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Yates v. Sinclair

United States District Court, W.D. Washington, Seattle

February 7, 2014

ROBERT LEE YATES, JR., Petitioner,
v.
STEPHEN D. SINCLAIR, Respondent.

ORDER GRANTING PETITIONER'S MOTION FOR STAY AND ABEYANCE

RICARDO S. MARTINEZ, District Judge.

I. INTRODUCTION

This matter comes before the Court on Petitioner Robert Lee Yates, Jr.'s Motion for Stay and Abeyance pursuant to Rhines v. Weber, 544 U.S. 269, 276 (2005). Dkt. # 18. In this capital habeas corpus action, Mr. Yates seeks to stay the Court's consideration of his First Amended Petition so that he may exhaust two claims that have yet to be considered by a Washington state court. Respondent opposes a full stay and asks the Court consider the claims that have been exhausted while staying consideration of the two unexhausted claims. For the reasons set forth below, the Motion for Stay and Abeyance shall be granted in its entirety and this matter shall be stayed pending resolution of Mr. Yates' state court proceedings.

II. BACKGROUND

Petitioner Yates is a prisoner held in the Intensive Management Unit of the Washington State Penitentiary at Walla Walla, Washington. Yates' incarceration derives from two cases: State v. Yates , Spokane County Cause No. 00-1-01153-0 ("Spokane County case") and State v. Yates , Pierce County Cause No. 00-1-03253-8 ("Pierce County case").

In the Spokane County case, Yates pleaded guilty to thirteen counts of First Degree Murder and one count of Attempted First Degree Murder on October 13, 2000. See Dkt. # 11 (First Amended Petition for Writ of Habeas Corpus, hereafter referred to as Dkt. # 11), ¶ II.A.4. The court sentenced Yates to a 408 year prison term for those crimes. See id. at ¶ II.A.5. In July of 2012, Yates filed a personal restraint petition ("PRP") challenging his convictions in the Spokane County case. See id. at ¶ II.A.6; In re Personal Restraint of Yates, Washington Supreme Court No. 875189. Petitioner states that the Washington Supreme Court has yet to issue a ruling although the PRP has been fully briefed. See Dkt. # 11, ¶ II.A.6.

In the Pierce County case, Yates was convicted of two counts of aggravated murder in October 2002. See id. at ¶ II.B.4. After a sentencing hearing, the jury returned a sentence of death. On October 9, 2002, Yates was formally sentenced to death in Pierce County Superior Court. See id. Yates then filed a direct appeal and a PRP in the Washington Supreme Court. See id. at ¶¶ II.B.5-II.B.6; see also State v. Yates, 161 Wash.2d 714 (2007) and In re Yates, 177 Wash.2d 1 (2013). All of Yates' claims for relief were rejected by the Washington Supreme Court, and on April 3, 2013, Yates filed a Notice of Intent to file a Habeas Corpus Petition under 28 U.S.C. § 2254 in this Court.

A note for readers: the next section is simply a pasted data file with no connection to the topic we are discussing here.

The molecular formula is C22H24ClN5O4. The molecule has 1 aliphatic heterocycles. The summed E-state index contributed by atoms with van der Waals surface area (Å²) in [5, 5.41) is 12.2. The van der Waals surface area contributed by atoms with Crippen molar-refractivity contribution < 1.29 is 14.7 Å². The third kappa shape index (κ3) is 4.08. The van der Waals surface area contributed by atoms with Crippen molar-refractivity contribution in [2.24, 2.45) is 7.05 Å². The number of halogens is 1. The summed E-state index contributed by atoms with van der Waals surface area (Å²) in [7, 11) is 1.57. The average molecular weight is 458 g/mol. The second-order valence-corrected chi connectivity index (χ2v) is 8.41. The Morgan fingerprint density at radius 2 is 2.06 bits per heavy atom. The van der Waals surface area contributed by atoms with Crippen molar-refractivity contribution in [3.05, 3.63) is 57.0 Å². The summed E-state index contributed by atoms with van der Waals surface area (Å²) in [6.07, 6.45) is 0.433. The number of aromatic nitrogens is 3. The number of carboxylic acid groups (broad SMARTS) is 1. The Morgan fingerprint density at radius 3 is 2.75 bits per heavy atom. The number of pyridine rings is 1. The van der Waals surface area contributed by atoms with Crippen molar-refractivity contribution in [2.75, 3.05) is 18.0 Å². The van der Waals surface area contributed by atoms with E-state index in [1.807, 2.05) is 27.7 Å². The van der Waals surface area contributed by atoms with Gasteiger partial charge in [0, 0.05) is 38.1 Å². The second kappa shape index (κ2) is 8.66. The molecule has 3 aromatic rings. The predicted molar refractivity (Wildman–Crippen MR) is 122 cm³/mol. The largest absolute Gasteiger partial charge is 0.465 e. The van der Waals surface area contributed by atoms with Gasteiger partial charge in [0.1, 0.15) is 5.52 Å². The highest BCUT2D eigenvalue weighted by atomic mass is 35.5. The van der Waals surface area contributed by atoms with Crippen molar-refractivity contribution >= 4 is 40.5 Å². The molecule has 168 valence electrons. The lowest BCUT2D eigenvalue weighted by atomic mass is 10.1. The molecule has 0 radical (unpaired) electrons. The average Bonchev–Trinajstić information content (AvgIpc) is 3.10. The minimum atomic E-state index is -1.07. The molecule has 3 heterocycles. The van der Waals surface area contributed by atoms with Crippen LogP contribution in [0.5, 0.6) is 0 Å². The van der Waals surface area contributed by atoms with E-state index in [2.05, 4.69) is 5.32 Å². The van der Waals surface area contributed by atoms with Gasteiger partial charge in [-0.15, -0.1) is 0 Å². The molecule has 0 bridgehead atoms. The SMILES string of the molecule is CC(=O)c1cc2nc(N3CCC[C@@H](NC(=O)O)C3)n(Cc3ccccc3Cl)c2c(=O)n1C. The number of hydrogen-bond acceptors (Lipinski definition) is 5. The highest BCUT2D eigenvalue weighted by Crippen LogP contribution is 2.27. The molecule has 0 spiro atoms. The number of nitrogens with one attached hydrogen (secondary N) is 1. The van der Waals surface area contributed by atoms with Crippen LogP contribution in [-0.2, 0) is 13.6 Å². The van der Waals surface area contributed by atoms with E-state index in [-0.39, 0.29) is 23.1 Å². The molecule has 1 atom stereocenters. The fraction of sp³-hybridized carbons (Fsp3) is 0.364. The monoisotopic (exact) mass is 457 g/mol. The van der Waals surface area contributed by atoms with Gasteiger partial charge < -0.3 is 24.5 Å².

Yates filed a preliminary pleading entitled Application for Writ of Habeas Corpus; Motion to Appoint Counsel; Unopposed Request for Stay of Execution on May 10, 2013. See Dkt. # 1. Then, on January 21, 2014, Yates filed the First Amended Petition for Writ of Habeas Corpus wherein he raised two claims that have yet to be resolved in the Washington state courts.

As to these unexhausted claims, Claim One alleges that Yates' Pierce County case trial counsel were ineffective for failing to file a motion for improper venue pursuant to CrR 5.1, CrR 5.2(a), or Washington Constitution Article I, § 22. It also alleges that post-conviction counsel were ineffective by failing to raise the ineffective assistance of trial counsel claim. Yates filed additional evidence in the form of declarations to support this new claim. In addition, he recently filed a PRP in the Washington Supreme Court. See Dkt. # 11, ¶ II.C.3. The Washington Supreme Court has assigned cause number 89792-1 to the new PRP. Dkt. # 18, p. 3 n.2.

Claim Three raises a legal claim challenging the guilty pleas in the Spokane County case. See Dkt. # 11, ¶¶ IV.C.1-IV.C.8. Claim Three alleges that the guilty pleas and judgment in the Spokane County case were unconstitutional and therefore the jury in the Pierce County case should not have considered them during the penalty phase. As noted above, Yates raised the constitutional challenge to the Spokane guilty pleas and judgment in a June 2012 PRP that the Washington Supreme Court has yet to rule upon.

III. DISCUSSION

A. Legal Standard

A federal court may not grant habeas corpus relief on a claim that has not been exhausted in state court. 28 U.S.C. § 2254(b). The federal habeas statutes codify the longstanding common law rule that a state prisoner must "fairly present" to the state courts the substance of the federal claim. Picard v. Connor, 404 U.S. 270, 275 (1971). The doctrine of exhaustion derives from the policy of federal-state comity and gives state courts the first occasion to correct any constitutional violations. See id. at 275-76.

A mixed petition is one that contains both exhausted and unexhausted claims. "When faced with a petition that contains unexhausted claims, a district court has four options: (1) stay the petition pending the outcome of state proceedings; (2) allow the petitioner to delete the unexhausted claims and proceed on the exhausted claims; (3) dismiss the petition without prejudice as unexhausted; or (4) deny the unexhausted claims on the merits under 28 U.S.C. 2254(b)(2)."[1] ...


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